The Benevolent God-King of Traffic Exists and Here He Is Fixing Virtual Gridlock on YouTube

Gif: Biffa Plays Indie Games (YouTube)

America’s infrastructure is broken. Part of that is because we refuse to maintain it, but a large part is because it wasn’t designed correctly to begin with. I mean, why worry about something as silly as “traffic management” when it’s much easier to just plow straight lines with our highways everywhere. But what if we could experiment with it, and improve it, on the fly? Just look at what this one guy does in Cities: Skylines to see what I’m talking about.

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Cities: Skylines is the type of game for someone who was wondering where the hell a Sim City 2000 successor went. While yes, the goal is still to build a city, there’s a much heavier focus on traffic and making sure there isn’t pure gridlock everywhere. It’s one of those things that seems simple, until you try it out for yourself.

Which is exactly what Youtube user Biffa Plays Indie Games is talking about:

But it’s not just fascinating to watch because video games are inherently hypnotizing. It’s fascinating from a driver’s perspective. Sometimes a simple yield sign is vastly better than a traffic signal. Sometimes the difference between a four-lane and a five-lane highway is vast. But if you find yourself sitting in the same traffic at the same place every day, it might not just be a question of whether or not it’s rush hour. It could be poor road design.

And yes, roundabouts are always better.

All that said, no, Cities: Skylines is not a perfect, real-world traffic simulator. I imagine getting something that could emulate the whole of the sort of deranged “decision making” that goes on when most people drive is enough to turn all the computers in the world to smoke. But it does follow some real-life traffic principles, which the designers talked a bit about in an interview with Gamasutra:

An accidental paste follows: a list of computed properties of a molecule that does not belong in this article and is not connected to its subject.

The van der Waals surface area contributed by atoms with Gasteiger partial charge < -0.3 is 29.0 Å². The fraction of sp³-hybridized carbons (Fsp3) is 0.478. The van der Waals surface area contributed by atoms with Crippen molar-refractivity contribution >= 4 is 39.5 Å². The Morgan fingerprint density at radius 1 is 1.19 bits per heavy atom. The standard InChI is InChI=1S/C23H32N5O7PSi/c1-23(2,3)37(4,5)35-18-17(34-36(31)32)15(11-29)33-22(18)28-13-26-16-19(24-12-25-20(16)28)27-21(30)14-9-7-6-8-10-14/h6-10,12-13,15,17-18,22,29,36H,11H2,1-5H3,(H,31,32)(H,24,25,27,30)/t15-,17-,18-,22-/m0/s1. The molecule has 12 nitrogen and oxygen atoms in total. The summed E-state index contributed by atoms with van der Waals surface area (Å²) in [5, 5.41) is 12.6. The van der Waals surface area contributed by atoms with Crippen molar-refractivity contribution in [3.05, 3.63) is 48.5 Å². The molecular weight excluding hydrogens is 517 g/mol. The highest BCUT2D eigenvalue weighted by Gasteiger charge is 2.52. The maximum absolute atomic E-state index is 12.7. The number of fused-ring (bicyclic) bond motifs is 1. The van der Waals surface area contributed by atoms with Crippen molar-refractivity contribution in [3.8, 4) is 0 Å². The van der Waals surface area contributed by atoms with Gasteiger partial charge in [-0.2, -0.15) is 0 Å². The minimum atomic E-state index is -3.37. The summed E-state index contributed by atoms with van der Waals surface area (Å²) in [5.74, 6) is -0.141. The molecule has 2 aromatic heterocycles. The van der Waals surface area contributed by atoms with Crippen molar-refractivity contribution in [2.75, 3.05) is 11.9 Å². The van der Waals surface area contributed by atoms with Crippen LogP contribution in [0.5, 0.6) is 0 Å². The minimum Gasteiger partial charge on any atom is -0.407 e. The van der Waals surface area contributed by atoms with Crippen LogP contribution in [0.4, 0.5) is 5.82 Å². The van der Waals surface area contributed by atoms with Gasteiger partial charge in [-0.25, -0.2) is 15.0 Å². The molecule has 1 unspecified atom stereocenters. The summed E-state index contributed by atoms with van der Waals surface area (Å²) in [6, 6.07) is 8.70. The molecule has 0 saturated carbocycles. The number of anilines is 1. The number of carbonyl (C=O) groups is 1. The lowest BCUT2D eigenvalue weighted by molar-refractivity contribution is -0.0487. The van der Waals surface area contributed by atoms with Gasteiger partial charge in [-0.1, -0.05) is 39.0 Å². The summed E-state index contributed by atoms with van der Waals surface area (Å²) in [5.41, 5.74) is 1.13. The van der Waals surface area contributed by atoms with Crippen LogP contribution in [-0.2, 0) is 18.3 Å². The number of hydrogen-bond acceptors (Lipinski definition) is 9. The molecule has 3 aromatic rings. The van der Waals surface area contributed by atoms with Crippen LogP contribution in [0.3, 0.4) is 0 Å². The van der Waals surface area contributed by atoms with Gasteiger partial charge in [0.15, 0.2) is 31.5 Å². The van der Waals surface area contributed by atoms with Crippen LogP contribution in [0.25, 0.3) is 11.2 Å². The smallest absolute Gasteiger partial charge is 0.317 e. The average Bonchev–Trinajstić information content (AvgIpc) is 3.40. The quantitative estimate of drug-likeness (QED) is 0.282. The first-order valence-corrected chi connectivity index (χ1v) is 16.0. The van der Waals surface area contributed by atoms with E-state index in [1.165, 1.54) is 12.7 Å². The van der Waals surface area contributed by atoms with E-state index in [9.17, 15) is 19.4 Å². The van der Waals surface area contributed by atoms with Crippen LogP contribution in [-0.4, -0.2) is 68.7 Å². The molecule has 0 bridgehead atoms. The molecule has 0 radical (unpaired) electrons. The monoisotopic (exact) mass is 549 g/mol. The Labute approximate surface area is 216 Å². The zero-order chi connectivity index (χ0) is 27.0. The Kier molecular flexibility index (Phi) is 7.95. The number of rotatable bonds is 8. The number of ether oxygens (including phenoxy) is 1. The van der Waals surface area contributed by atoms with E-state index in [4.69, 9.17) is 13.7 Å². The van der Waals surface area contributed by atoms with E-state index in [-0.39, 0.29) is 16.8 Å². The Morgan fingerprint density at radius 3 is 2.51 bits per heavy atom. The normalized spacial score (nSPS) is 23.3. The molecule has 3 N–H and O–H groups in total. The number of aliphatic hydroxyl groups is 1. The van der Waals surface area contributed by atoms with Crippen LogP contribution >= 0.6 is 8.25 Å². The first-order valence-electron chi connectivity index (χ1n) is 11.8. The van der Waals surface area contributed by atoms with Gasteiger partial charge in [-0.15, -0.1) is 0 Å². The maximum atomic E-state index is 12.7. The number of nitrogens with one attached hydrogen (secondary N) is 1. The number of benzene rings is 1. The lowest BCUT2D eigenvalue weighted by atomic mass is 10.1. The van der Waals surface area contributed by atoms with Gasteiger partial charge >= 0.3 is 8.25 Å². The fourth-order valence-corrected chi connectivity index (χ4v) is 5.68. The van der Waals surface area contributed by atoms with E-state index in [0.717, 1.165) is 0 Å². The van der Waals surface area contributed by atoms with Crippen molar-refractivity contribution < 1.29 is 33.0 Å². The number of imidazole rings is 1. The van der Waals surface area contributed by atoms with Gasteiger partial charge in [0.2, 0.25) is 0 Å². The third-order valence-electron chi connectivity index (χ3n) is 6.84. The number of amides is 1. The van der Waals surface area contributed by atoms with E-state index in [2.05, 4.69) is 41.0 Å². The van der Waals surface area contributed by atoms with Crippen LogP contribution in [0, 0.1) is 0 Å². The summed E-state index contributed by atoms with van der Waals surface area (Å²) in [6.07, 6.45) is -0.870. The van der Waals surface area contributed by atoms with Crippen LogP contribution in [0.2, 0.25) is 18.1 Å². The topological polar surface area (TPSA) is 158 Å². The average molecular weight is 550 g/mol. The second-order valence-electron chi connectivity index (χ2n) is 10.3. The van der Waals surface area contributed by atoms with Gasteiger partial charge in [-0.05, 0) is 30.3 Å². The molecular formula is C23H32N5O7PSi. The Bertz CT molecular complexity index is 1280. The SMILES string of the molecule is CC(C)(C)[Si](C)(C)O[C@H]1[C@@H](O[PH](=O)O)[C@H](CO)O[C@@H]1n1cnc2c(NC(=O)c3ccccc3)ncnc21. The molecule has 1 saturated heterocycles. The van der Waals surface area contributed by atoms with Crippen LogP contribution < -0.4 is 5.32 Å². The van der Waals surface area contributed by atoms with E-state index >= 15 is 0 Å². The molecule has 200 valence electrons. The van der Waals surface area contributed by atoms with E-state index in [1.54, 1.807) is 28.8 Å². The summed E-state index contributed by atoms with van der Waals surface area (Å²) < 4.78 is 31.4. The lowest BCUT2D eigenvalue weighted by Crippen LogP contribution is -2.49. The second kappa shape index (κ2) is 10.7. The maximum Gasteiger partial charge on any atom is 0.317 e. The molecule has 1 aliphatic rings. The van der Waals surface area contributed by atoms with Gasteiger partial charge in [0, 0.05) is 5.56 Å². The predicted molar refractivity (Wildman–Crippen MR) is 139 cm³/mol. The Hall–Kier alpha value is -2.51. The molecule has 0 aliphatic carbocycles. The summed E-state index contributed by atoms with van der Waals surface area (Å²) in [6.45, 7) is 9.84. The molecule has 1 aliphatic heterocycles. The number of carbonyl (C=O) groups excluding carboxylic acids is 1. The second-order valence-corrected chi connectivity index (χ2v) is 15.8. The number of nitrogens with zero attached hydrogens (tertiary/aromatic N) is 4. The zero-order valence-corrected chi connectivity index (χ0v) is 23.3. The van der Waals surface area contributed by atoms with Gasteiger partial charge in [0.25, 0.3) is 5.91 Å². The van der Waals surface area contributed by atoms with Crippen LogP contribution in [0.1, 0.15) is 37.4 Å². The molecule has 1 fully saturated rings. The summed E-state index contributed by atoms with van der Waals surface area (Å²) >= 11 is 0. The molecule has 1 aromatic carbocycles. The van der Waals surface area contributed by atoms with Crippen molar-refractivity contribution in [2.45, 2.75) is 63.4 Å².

There’s a limit of how many citizens and vehicles can be simulated on the streets at the same time. If the limit is not met, citizens can choose to travel. Citizens in the game have possible locations they wish to visit. These locations can fill up, which will result in more demand for those locations. When a citizen leaves for a location, they choose the fastest route there.

They take into account if they have a vehicle of their own, if there are congested roads and if there is public transport available. Based on these factors they walk, use public transport or their own vehicle. Pedestrians can use pedestrian paths that are separate from roads. Pedestrians cannot walk on highways.

When vehicles plan their route, they stick to it. They will not recalculate in the middle of the journey unless something on their path has been modified.

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His whole channel is filled with hours of methodic driving improvements.

Now if only such drastic improvement was possible in the real world.

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Michael Ballaban

Deputy Editor, Jalopnik. 2002 Lexus IS300 Sportcross.

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